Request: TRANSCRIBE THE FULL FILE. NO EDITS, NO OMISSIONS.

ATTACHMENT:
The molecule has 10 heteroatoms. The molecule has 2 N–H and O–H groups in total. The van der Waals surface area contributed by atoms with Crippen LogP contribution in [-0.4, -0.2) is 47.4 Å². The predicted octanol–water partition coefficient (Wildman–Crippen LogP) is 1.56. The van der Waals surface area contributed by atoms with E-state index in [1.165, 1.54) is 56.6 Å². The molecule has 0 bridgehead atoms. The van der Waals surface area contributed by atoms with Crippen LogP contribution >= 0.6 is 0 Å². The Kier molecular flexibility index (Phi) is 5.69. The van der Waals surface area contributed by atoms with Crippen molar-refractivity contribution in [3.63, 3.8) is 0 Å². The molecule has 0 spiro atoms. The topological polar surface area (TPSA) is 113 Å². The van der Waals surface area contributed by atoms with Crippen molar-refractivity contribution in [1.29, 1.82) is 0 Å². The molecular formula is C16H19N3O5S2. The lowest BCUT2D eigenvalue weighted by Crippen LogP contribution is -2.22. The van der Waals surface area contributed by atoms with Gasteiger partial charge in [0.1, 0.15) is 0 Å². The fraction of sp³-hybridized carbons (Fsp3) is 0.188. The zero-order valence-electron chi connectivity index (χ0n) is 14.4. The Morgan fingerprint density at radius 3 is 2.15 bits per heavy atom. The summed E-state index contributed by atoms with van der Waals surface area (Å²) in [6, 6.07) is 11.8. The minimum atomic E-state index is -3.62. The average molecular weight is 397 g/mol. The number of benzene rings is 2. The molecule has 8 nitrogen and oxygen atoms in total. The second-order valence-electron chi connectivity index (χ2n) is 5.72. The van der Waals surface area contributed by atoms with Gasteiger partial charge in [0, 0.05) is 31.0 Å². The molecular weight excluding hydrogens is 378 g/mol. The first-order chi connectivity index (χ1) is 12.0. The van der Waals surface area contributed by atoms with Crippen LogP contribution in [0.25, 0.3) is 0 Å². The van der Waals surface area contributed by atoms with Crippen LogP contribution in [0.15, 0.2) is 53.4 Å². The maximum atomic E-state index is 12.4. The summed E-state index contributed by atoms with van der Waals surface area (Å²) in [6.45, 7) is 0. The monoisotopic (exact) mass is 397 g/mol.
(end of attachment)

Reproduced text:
The molecule has 10 heteroatoms. The molecule has 2 N–H and O–H groups in total. The van der Waals surface area contributed by atoms with Crippen LogP contribution in [-0.4, -0.2) is 47.4 Å². The predicted octanol–water partition coefficient (Wildman–Crippen LogP) is 1.56. The van der Waals surface area contributed by atoms with E-state index in [1.165, 1.54) is 56.6 Å². The molecule has 0 bridgehead atoms. The van der Waals surface area contributed by atoms with Crippen LogP contribution >= 0.6 is 0 Å². The Kier molecular flexibility index (Phi) is 5.69. The van der Waals surface area contributed by atoms with Crippen molar-refractivity contribution in [3.63, 3.8) is 0 Å². The molecule has 0 spiro atoms. The topological polar surface area (TPSA) is 113 Å². The van der Waals surface area contributed by atoms with Crippen molar-refractivity contribution in [1.29, 1.82) is 0 Å². The molecular formula is C16H19N3O5S2. The lowest BCUT2D eigenvalue weighted by Crippen LogP contribution is -2.22. The van der Waals surface area contributed by atoms with Gasteiger partial charge in [0.1, 0.15) is 0 Å². The fraction of sp³-hybridized carbons (Fsp3) is 0.188. The zero-order valence-electron chi connectivity index (χ0n) is 14.4. The Morgan fingerprint density at radius 3 is 2.15 bits per heavy atom. The summed E-state index contributed by atoms with van der Waals surface area (Å²) in [6, 6.07) is 11.8. The minimum atomic E-state index is -3.62. The average molecular weight is 397 g/mol. The number of benzene rings is 2. The molecule has 8 nitrogen and oxygen atoms in total. The second-order valence-electron chi connectivity index (χ2n) is 5.72. The van der Waals surface area contributed by atoms with Gasteiger partial charge in [0, 0.05) is 31.0 Å². The molecular weight excluding hydrogens is 378 g/mol. The first-order chi connectivity index (χ1) is 12.0. The van der Waals surface area contributed by atoms with Crippen LogP contribution in [0.25, 0.3) is 0 Å². The van der Waals surface area contributed by atoms with Crippen LogP contribution in [0.15, 0.2) is 53.4 Å². The maximum atomic E-state index is 12.4. The summed E-state index contributed by atoms with van der Waals surface area (Å²) in [6.45, 7) is 0. The monoisotopic (exact) mass is 397 g/mol.